The second development took place outside the urban context, where pilgrimage to saintly graves rose considerably.[14] Annual pilgrimage to the tombs of the wali songothe nine saints of Java believed to be the earliest Muslim missionaries in Java—increased from less than 500,000 to more than 3,500,000 between 1988 and 2005.[15] The government created the material infrastructure for the rise of pilgrimage’s popularity, including enlarging and paving the roads while refurbishing pilgrimage sites. The rising popularity of pilgrimage even compelled the Ministry of Tourism to develop a new brand of tourism: wisata religi (religious tourism). The ministry led the restructuring of the pilgrimage economy, instructing site caretakers on how to properly manage infrastructure and finances and how to devise pilgrimage tour packages.[16] The phenomenon of Indonesian pilgrimage to Hadramawt therefore should be regarded as an extension of the growing domestic pilgrimage to saintly shrines.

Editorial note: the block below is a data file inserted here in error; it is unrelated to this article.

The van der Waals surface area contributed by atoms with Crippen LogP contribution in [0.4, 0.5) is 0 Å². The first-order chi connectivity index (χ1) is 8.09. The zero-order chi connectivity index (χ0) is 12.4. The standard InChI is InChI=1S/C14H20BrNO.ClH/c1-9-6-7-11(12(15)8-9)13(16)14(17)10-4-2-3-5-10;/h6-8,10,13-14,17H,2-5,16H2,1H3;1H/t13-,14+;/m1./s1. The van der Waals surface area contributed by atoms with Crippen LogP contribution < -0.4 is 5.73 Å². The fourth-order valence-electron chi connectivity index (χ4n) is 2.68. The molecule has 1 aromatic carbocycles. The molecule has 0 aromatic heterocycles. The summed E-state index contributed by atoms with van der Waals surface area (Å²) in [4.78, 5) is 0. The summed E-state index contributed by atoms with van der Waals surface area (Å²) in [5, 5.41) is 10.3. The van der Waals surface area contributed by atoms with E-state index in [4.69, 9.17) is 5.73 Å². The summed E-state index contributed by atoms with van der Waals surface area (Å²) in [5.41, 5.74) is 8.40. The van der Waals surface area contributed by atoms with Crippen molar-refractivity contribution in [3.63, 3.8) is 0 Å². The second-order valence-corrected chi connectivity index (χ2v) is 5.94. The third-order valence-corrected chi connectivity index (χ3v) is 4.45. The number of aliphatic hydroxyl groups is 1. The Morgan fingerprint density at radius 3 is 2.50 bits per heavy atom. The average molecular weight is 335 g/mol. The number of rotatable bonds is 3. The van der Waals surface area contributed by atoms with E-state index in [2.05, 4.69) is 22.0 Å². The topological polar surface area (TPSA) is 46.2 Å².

The third consequence of this development is the popularity of new Islamic media. Following the end of the New Order regime, the government reviewed the press regulations under which the Ministry of Information could revoke a publication’s permit (SIUPP). The streamlining of the SIUPP generated numerous new publications. During the first six months of President Habibie’s government alone, 500 new permits were issued.[17] Several Islamic magazines emerged, most notably Sabili, a Salafi-oriented publication with a circulation of around 100,000.[18] This new trend drove the Ba Alawi entrepreneur Harun Musawa to found the al-Kisah magazine in 2003. Al-Kisah became a popular magazine, catering especially to Indonesian Muslims with a Sufi orientation. The magazine focuses on profiles of Ba Alawi saints and scholars both from Indonesia and Hadramawt, on reports and agendas of study groups run by the Indonesian graduates of Hadramawt, and on spiritual, legal, dream, and theological consultations. Refraining from political issues, al-Kisah’s priority is on the Ba Alawi and their Sufi tradition. Al-Kisah’s circulation ranges from 60,000-90,000 per edition. Together with the influx of returning students from Hadramawt and the growth of domestic pilgrimage practice, magazines like al-Kisah have played an important role in reintroducing Hadramawt as a spiritually significant place for Indonesian Muslims.